Travelers unlikely to see visible security changes despite threat alert

U.S. issues worldwide travel alert
U.S. issues worldwide travel alert


    U.S. issues worldwide travel alert


U.S. issues worldwide travel alert 07:00

Story highlights

  • Airlines say they haven't changed operations as a result of the alert
  • Delta Air Lines: "Business as usual, for now"
  • United Airlines: No flight schedule changes
  • American Airlines: No flights to Africa, Middle East, "therefore we have nothing to waive"
Air travelers aren't likely to notice visible security changes as a result of a terrorism threat alert issued Friday by the State Department.
The extraordinary global travel alert advised that al Qaeda may launch attacks in the Middle East, North Africa and beyond in coming weeks, and the U.S. government prepared to close 21 embassies and consulates from Algeria to Bangladesh on Sunday as a precaution.
Three sources told CNN that the United States has information that Yemen-based al Qaeda in the Arabian Peninsula was in the final stages of planning for an unspecified attack.
"U.S. citizens are reminded of the potential for terrorists to attack public transportation systems and other tourist infrastructure. Terrorists have targeted and attacked subway and rail systems, as well as aviation and maritime services," the State Department's alert said.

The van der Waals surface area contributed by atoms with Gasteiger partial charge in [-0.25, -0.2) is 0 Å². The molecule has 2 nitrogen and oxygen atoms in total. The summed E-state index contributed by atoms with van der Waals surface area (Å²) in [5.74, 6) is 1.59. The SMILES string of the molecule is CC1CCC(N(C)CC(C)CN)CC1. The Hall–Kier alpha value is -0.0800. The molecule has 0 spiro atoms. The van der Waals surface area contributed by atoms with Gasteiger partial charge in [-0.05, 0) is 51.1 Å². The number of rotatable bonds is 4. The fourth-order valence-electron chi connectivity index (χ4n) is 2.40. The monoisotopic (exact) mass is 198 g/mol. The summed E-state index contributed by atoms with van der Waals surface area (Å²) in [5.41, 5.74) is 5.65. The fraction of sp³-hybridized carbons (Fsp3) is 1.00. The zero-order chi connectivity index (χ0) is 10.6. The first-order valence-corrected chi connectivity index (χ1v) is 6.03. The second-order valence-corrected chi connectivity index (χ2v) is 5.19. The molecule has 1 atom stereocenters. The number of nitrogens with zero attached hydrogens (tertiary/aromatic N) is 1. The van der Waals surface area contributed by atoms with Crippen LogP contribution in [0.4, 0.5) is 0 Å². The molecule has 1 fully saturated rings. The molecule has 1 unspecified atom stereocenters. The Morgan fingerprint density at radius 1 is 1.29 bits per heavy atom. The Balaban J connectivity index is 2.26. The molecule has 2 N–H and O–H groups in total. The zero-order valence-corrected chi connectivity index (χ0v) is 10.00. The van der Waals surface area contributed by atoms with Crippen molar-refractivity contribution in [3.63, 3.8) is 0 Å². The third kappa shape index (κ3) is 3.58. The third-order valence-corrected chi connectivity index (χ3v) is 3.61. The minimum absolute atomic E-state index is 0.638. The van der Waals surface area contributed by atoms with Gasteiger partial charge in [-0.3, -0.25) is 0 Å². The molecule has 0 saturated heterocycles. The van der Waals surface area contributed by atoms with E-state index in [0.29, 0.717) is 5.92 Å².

Airlines said they haven't changed operations as a result of the alert.
The alert is focused on U.S. citizens traveling abroad, and the State Department suggested that travelers register with its Smart Traveler Enrollment Program, also known as STEP, which allows them to receive updated security information.
Airlines for America (A4A), the airline industry trade group, said is monitoring the situation and suggested that passengers could also sign up for travel notifications from their airlines
Delta Air Lines, which has one daily roundtrip flight between JFK Airport and Tel Aviv and one between Atlanta and Dubai, said it is operated with "Business as usual, for now."
United Airlines, which flies to North Africa and the Middle East, says there have been no flight schedule changes as the result of the warning. It says it is monitoring the situation and keeping in regular contact with the Transportation Security Administration and State Department. It isn't offering waivers for travelers wanting to change their flight, but that policy could change as the airline receives additional information.
American Airlines said it has no flights to Africa or the Middle East, "therefore we have nothing to waive."